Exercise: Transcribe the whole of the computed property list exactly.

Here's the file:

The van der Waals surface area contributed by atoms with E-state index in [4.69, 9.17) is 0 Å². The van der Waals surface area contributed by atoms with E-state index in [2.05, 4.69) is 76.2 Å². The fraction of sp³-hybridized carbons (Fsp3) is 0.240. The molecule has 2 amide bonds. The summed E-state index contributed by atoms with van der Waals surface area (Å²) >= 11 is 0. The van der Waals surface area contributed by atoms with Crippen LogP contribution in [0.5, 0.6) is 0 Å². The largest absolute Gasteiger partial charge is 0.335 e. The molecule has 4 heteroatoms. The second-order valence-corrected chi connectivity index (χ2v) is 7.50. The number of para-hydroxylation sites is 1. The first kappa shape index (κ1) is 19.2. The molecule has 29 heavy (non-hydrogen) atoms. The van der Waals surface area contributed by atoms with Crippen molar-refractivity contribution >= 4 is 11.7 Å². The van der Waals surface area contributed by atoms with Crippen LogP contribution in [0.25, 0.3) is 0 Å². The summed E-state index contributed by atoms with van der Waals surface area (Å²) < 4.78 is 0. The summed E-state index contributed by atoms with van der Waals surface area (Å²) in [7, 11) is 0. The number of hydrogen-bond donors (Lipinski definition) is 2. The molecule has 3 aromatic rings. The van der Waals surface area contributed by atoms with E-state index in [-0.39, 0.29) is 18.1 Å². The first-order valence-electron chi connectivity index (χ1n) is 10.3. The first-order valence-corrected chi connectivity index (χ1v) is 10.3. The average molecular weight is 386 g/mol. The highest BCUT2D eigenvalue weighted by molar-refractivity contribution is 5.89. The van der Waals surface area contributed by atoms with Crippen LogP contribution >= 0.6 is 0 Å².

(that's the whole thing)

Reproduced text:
The van der Waals surface area contributed by atoms with E-state index in [4.69, 9.17) is 0 Å². The van der Waals surface area contributed by atoms with E-state index in [2.05, 4.69) is 76.2 Å². The fraction of sp³-hybridized carbons (Fsp3) is 0.240. The molecule has 2 amide bonds. The summed E-state index contributed by atoms with van der Waals surface area (Å²) >= 11 is 0. The van der Waals surface area contributed by atoms with Crippen LogP contribution in [0.5, 0.6) is 0 Å². The largest absolute Gasteiger partial charge is 0.335 e. The molecule has 4 heteroatoms. The second-order valence-corrected chi connectivity index (χ2v) is 7.50. The number of para-hydroxylation sites is 1. The first kappa shape index (κ1) is 19.2. The molecule has 29 heavy (non-hydrogen) atoms. The van der Waals surface area contributed by atoms with Crippen molar-refractivity contribution >= 4 is 11.7 Å². The van der Waals surface area contributed by atoms with Crippen LogP contribution in [0.25, 0.3) is 0 Å². The summed E-state index contributed by atoms with van der Waals surface area (Å²) < 4.78 is 0. The summed E-state index contributed by atoms with van der Waals surface area (Å²) in [7, 11) is 0. The number of hydrogen-bond donors (Lipinski definition) is 2. The molecule has 3 aromatic rings. The van der Waals surface area contributed by atoms with E-state index in [-0.39, 0.29) is 18.1 Å². The first-order valence-electron chi connectivity index (χ1n) is 10.3. The first-order valence-corrected chi connectivity index (χ1v) is 10.3. The average molecular weight is 386 g/mol. The highest BCUT2D eigenvalue weighted by molar-refractivity contribution is 5.89. The van der Waals surface area contributed by atoms with Crippen LogP contribution >= 0.6 is 0 Å².